It wasn’t Security Camp, but I recently got to travel to Boston with Protection Services director Pam Godfrey for a museum security conference. The International Foundation for Cultural Property Protection and the Fogg Art Museum hosted participants from the US and Europe for four days of lectures, certification sessions, networking, and technology demos. Lecturers included Noah Charney from the Association for Research into Crimes against Art, Ellie Bruggeman from the Museum Security Network, founding director of IFCPP Steve Layne, as well as representatives from museum and library facilities on the Harvard campus. We heard a lot about emergency response planning, workplace violence, and art theft, along with taking side trips to Harvard and the Museum of Fine Arts.
The great thing about this conference, and the National Conference hosted annually by the Smithsonian, is that they are oriented around museums and other cultural institutions, such as libraries and historical properties. Other conferences, such as the ASIS annual shindig, are huge and cover the whole spectrum of security issues, including securing nuclear facilities. Not much fissionable material here at the IMA, except Mindy when contractors want to bend safety rules.
Though speakers would frequently wander off into worst-case-scenario land when discussing fires, thefts, and other incidents, it was good to be reminded about all the things that can, and have, gone wrong in cultural institutions due to poor planning and awareness. The Gardner Museum theft, the largest art theft in history, and the shooting incidents at Columbine and Virginia Tech were often cited as examples of poor or nonexistent planning.
Moving on to the sexy topic of art theft… Noah Charney, author and founder of ARCA, discussed his views on art theft. With characters like Dr. No or suave art thieves in movies such as The Thomas Crown Affair and Entrapment, the media tends to perpetuate the pop culture image by only covering the big, attention-getting thefts like at the Gardner Museum and Munch Museum.
In reality, there are few if any Dr. Nos out there. Common, run-of-the-mill criminals commit the thefts, looking to use art as a means to obtain other things, such as drugs or weapons. According to research, trade in stolen art ranks third behind drugs and arms. Organized crime is responsible for the majority of thefts, with the IRA being mentioned as an example of one group who stole art to trade for weapons.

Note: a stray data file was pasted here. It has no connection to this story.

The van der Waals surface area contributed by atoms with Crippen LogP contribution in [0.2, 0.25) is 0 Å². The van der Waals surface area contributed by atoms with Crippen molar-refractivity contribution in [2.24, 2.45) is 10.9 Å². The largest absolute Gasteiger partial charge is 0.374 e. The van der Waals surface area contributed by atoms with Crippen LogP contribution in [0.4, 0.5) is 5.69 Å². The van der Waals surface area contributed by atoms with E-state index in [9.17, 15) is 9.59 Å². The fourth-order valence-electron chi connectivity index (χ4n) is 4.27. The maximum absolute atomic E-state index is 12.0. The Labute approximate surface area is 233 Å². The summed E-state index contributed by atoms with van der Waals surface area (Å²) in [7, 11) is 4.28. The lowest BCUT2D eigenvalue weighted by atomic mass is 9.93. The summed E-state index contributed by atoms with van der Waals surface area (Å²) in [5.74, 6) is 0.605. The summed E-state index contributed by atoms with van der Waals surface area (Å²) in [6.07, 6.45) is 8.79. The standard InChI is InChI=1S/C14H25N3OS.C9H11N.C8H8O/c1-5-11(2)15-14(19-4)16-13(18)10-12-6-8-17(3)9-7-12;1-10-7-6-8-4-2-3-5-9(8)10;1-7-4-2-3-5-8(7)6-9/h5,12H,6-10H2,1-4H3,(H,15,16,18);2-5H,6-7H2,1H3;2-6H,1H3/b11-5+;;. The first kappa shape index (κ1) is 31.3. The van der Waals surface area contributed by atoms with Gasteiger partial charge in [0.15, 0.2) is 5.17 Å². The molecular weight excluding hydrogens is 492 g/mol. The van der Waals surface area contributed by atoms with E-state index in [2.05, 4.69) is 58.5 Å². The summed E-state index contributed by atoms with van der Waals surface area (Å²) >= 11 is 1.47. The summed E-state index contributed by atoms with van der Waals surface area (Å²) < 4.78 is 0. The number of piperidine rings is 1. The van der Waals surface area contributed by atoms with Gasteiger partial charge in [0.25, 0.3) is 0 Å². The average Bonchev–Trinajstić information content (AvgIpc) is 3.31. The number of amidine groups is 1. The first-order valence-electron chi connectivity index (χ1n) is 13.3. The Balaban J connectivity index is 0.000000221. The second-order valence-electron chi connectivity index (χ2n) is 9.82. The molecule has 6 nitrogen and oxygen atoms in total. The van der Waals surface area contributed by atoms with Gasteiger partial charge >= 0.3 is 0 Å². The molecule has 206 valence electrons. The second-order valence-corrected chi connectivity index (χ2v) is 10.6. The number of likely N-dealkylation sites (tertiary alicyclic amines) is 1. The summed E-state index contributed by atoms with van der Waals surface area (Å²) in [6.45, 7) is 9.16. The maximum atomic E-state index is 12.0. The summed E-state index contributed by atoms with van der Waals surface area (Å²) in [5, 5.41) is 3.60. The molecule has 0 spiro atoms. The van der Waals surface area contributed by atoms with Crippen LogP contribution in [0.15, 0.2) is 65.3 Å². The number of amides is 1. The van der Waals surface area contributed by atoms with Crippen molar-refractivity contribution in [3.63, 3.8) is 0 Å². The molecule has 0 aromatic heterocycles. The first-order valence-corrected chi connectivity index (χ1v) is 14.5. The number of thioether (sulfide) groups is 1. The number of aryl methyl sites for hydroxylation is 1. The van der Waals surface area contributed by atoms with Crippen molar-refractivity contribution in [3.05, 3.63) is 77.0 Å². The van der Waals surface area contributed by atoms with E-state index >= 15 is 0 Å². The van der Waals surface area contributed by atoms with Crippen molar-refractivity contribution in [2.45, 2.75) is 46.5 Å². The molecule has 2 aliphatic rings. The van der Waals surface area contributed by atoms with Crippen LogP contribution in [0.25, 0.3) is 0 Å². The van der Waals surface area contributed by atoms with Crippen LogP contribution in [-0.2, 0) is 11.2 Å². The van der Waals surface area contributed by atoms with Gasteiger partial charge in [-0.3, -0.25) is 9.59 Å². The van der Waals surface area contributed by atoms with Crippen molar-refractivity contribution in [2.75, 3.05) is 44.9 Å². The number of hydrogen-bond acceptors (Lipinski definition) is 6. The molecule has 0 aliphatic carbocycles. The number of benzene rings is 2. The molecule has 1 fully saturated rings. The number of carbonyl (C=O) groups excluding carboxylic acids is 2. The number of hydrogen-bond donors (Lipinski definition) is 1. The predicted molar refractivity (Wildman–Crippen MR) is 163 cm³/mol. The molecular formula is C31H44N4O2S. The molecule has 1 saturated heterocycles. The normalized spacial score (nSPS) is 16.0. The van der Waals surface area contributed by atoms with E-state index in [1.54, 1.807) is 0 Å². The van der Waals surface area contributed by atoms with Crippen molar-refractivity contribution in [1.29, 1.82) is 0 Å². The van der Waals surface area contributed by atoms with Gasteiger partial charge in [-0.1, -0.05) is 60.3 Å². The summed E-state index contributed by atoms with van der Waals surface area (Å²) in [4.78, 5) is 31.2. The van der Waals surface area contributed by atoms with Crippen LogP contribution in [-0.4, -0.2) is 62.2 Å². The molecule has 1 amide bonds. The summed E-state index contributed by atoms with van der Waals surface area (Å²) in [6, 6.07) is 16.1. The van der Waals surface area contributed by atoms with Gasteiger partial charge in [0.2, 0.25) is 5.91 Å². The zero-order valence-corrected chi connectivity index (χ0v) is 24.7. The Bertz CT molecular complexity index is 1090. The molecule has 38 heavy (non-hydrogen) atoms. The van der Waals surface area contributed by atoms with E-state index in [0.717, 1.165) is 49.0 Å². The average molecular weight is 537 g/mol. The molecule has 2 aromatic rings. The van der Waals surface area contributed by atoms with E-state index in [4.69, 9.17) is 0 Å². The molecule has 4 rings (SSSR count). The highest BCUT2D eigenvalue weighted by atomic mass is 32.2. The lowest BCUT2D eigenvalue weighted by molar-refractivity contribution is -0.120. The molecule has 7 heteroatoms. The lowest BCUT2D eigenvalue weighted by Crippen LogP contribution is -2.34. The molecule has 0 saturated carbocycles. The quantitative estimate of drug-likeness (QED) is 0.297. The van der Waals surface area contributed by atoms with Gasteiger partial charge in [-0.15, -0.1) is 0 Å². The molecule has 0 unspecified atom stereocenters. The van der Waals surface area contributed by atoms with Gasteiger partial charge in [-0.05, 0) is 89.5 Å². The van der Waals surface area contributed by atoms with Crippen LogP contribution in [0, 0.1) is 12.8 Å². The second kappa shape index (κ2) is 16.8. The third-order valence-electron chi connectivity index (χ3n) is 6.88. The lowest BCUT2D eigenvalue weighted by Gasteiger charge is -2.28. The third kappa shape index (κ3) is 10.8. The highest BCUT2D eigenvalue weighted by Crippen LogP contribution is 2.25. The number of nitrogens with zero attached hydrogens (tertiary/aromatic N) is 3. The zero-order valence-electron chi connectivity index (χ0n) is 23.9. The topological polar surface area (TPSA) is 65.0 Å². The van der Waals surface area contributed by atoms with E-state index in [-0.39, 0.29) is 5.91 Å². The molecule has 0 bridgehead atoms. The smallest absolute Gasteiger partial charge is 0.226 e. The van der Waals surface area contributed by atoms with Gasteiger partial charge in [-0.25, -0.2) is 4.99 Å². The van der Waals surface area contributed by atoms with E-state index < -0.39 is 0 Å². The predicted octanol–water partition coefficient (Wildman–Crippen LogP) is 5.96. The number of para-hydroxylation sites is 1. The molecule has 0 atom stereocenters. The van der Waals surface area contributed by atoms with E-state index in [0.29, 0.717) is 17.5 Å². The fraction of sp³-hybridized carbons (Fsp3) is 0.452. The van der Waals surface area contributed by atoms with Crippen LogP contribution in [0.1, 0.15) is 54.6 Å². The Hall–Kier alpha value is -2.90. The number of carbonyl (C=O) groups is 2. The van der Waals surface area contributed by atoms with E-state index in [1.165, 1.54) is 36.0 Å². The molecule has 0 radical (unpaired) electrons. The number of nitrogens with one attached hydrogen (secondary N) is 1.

Charney also mentioned an interesting point that stolen antiquities are especially difficult to recover because there are no records to reference. It is easier to falsify provenance when there are no existing auction records, sales receipts, photos, insurance policies, or loan agreements. It’s as if the art doesn’t exist until thieves introduce it into the black market.
Steve Layne, Ellie Bruggeman, and Charney all pointed out that employees, volunteers, or others with a special relationship to the institution commit the majority of museum thefts (upwards of 80%). Bruggeman discussed thefts at the Army Museum in Delft, The Netherlands, where a curator, over a period of several years, had been cutting pages from rare books and was selling them to a shady art dealer.
The speakers also voiced frustration with public perception of art crime as mainly affecting rich people and their frivolous hobbies. As a result, if a criminal is actually caught they often times merely lose their job only to move to a position in another unsuspecting institution. Society in general does not see the activity as the theft of our collective “family photo album,” as one speaker put it.